On July 10, 2013 the Second Circuit decided Palma v. National Labor Relations Board, in which undocumented aliens petitioned for review of an order of the National Labor Relations Board denying them backpay. The petitions had been unlawfully discharged by their employer in violation of the National Labor Relations Act (“NLRA”).
The court held that undocumented aliens were not entitled to backpay, and the decision touched upon the interplay between the NLRA and the Immigration Reform and Control Act of 1986 (“IRCA”), the former granting backpay to workers and the latter prohibiting undocumented persons from working.
The Second Circuit relied heavily on the Supreme Court decision Hoffman Plastic Compounds, Inc. v. NLRB, 535 U.S. 137 (2002). The Court had ruled that the IRCA foreclosed relief for an undocumented alien to win back-pay under the NLRA. The Court said,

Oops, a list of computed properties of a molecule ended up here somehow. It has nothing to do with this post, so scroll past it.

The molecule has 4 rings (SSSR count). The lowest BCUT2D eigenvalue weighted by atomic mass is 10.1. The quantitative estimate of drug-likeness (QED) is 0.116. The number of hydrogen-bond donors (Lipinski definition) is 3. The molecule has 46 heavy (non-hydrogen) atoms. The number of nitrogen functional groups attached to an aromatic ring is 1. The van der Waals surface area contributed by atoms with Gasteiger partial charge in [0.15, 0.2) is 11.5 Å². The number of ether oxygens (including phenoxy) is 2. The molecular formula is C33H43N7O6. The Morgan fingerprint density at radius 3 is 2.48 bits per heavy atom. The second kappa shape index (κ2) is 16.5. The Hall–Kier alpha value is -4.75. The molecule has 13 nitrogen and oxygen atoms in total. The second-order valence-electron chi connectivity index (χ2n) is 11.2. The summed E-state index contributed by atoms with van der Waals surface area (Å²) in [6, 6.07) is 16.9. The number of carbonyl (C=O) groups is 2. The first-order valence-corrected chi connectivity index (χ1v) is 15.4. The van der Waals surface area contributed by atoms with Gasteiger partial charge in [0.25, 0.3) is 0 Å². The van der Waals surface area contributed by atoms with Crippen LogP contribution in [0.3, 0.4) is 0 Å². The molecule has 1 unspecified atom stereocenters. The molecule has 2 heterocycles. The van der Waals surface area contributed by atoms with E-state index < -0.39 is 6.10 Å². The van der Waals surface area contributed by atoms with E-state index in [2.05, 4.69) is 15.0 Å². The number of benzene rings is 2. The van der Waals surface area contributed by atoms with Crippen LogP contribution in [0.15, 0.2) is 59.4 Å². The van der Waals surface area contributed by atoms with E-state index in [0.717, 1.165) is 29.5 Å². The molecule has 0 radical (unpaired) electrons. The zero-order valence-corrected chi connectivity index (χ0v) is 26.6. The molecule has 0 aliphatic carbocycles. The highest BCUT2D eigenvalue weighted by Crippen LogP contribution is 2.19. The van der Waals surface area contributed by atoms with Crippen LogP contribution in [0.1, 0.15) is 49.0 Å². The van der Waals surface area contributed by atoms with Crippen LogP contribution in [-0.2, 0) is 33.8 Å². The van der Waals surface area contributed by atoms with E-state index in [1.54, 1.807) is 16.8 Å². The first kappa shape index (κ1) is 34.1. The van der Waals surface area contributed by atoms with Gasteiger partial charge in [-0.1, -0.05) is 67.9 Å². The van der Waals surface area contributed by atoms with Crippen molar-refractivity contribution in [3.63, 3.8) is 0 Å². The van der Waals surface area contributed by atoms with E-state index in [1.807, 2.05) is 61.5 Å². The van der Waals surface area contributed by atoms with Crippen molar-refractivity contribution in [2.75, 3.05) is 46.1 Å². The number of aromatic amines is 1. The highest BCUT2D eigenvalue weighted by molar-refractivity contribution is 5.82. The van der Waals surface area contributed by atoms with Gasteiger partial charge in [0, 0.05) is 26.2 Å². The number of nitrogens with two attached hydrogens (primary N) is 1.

[A]llowing the Board to award backpay to illegal aliens would unduly trench upon explicit statutory prohibitions critical to federal immigration policy…It would encourage the successful evasion of apprehension by immigration authorities, condone prior violations of the immigration laws, and encourage future violations.
Petitioners in Palma tried to distinguish their facts from Hoffman in that the plaintiff in Hoffman had falsified his documentation in order to work. However, the Second Circuit held that Hoffman Plastics was controlling law and that the Supreme Court had made clear that because the workers were never permitted to work in the United States, they could not be awarded backpay.